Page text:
On-Demand CE Training

ODL 229: Leaving your Legacy and End-of-Life Discussions: What Does that Look Like?

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This course will be decommissioned on 3/4/2023
Please ensure you have completed the course by that date.

Target Audience:

This course is targeted for social workers, case managers, nurses, and counselors.

2 CE – Overview:

The end of life is inevitable for each and every one of us. As we are born and grow, we inherit and develop different values and beliefs as to how matters regarding the end of life should be handled. Though this is true, this conversation can quickly become a sensitive and “taboo” topic to discuss among family and close friends. Therefore, when the time comes and decisions must be made and executed, family and friends are left wondering what the values and beliefs of their loved ones might be. They may even, at times, create their loved one’s values and beliefs based on their own. In this entertaining and informative event, participants will learn through acting how our patients and/or loved ones may feel at the end of life when they are unable to express themselves. Actress, Judith Gantly, offers a unique and thought-provoking performance that looks at the patient and caregiver journey through the dying process. This information will continue to be applied as Scott Zucker, JD, educates on Ethical Wills. Mr. Zucker will walk participants through the basics of an ethical will and how it may help a patient cope with end-of-life issues. In this portion of the powerful presentation, participants will learn the definition and components of an ethical will as well as how to write one of their own. Mr. Zucker will use information, hands-on experiences, and a documentary to present this invaluable information.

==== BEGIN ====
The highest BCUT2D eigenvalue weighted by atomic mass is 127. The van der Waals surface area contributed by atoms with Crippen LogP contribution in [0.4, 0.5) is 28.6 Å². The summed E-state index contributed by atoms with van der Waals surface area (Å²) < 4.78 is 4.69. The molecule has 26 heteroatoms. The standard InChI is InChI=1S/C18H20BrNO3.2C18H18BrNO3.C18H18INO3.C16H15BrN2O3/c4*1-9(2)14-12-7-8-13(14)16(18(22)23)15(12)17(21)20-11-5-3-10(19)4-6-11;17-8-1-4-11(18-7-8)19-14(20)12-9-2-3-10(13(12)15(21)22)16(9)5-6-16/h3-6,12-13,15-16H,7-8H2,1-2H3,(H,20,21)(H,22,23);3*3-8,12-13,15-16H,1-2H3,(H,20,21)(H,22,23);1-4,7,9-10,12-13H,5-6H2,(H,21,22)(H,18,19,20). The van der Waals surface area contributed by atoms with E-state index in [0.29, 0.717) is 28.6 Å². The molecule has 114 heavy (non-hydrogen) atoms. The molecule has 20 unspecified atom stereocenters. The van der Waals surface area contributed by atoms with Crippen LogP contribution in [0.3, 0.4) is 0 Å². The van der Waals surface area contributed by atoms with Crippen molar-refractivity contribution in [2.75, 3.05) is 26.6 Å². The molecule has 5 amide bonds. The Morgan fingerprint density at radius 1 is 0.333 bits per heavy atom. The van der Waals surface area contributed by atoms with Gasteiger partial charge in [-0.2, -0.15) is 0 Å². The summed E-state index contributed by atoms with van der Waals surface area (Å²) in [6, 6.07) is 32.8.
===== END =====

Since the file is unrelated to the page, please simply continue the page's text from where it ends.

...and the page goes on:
Course Objectives:

By the end of the session – the participant will be able to:

  1. Identify at least 2 ways healthcare professionals can help their clients/patients when dealing with end-of-life issues.
  2. Define an ethical will (how it differs from traditional wills) and how it may benefit our clients/patients.
  3. Name 2 possible components of an ethical will.
  4. Participate in writing your own ethical will. 

Credit Hours:


Social Workers
ASWB ACE –  2  ETHICS CE Credits;
New York State Education Department’s State Board for Social Work – 2 Contact Hours
Case Managers
CCMC – 2  Ethics Hours
California Board of Registered Nursing –  2 Contact Hours
Counselors 2 Ethics or 2 Contact Hours*
New York State Education Department’s State Board for Mental Health Practitioners – 2 Contact Hours

* Some states do not require/accept ethics hours for counselors, for those cases contact hours will be awarded.

Please make sure to check with your own state board to ensure the transferability of CE credit. Some state boards may place restrictions regarding the modality of training required for ethics credits to be awarded. If this training indicates ethics credits are available, please verify that your state allows them to be earned through an on-demand course format.